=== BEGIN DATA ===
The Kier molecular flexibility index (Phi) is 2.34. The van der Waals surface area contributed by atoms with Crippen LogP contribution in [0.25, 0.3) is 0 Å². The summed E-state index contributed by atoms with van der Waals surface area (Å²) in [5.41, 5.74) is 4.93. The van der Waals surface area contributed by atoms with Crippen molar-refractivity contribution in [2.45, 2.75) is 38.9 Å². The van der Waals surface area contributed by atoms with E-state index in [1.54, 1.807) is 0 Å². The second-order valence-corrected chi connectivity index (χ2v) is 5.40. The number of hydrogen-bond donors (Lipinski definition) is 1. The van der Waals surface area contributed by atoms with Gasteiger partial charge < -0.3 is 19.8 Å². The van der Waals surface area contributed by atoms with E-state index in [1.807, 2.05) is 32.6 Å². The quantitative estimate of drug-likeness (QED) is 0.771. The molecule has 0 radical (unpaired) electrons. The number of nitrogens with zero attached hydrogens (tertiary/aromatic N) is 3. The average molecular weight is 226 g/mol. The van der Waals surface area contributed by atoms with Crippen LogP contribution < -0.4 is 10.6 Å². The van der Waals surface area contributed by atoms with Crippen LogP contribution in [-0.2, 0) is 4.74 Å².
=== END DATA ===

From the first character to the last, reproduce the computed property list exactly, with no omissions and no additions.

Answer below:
The Kier molecular flexibility index (Phi) is 2.34. The van der Waals surface area contributed by atoms with Crippen LogP contribution in [0.25, 0.3) is 0 Å². The summed E-state index contributed by atoms with van der Waals surface area (Å²) in [5.41, 5.74) is 4.93. The van der Waals surface area contributed by atoms with Crippen molar-refractivity contribution in [2.45, 2.75) is 38.9 Å². The van der Waals surface area contributed by atoms with E-state index in [1.54, 1.807) is 0 Å². The second-order valence-corrected chi connectivity index (χ2v) is 5.40. The number of hydrogen-bond donors (Lipinski definition) is 1. The van der Waals surface area contributed by atoms with Gasteiger partial charge < -0.3 is 19.8 Å². The van der Waals surface area contributed by atoms with E-state index in [1.807, 2.05) is 32.6 Å². The quantitative estimate of drug-likeness (QED) is 0.771. The molecule has 0 radical (unpaired) electrons. The number of nitrogens with zero attached hydrogens (tertiary/aromatic N) is 3. The average molecular weight is 226 g/mol. The van der Waals surface area contributed by atoms with Crippen LogP contribution < -0.4 is 10.6 Å². The van der Waals surface area contributed by atoms with Crippen LogP contribution in [-0.2, 0) is 4.74 Å².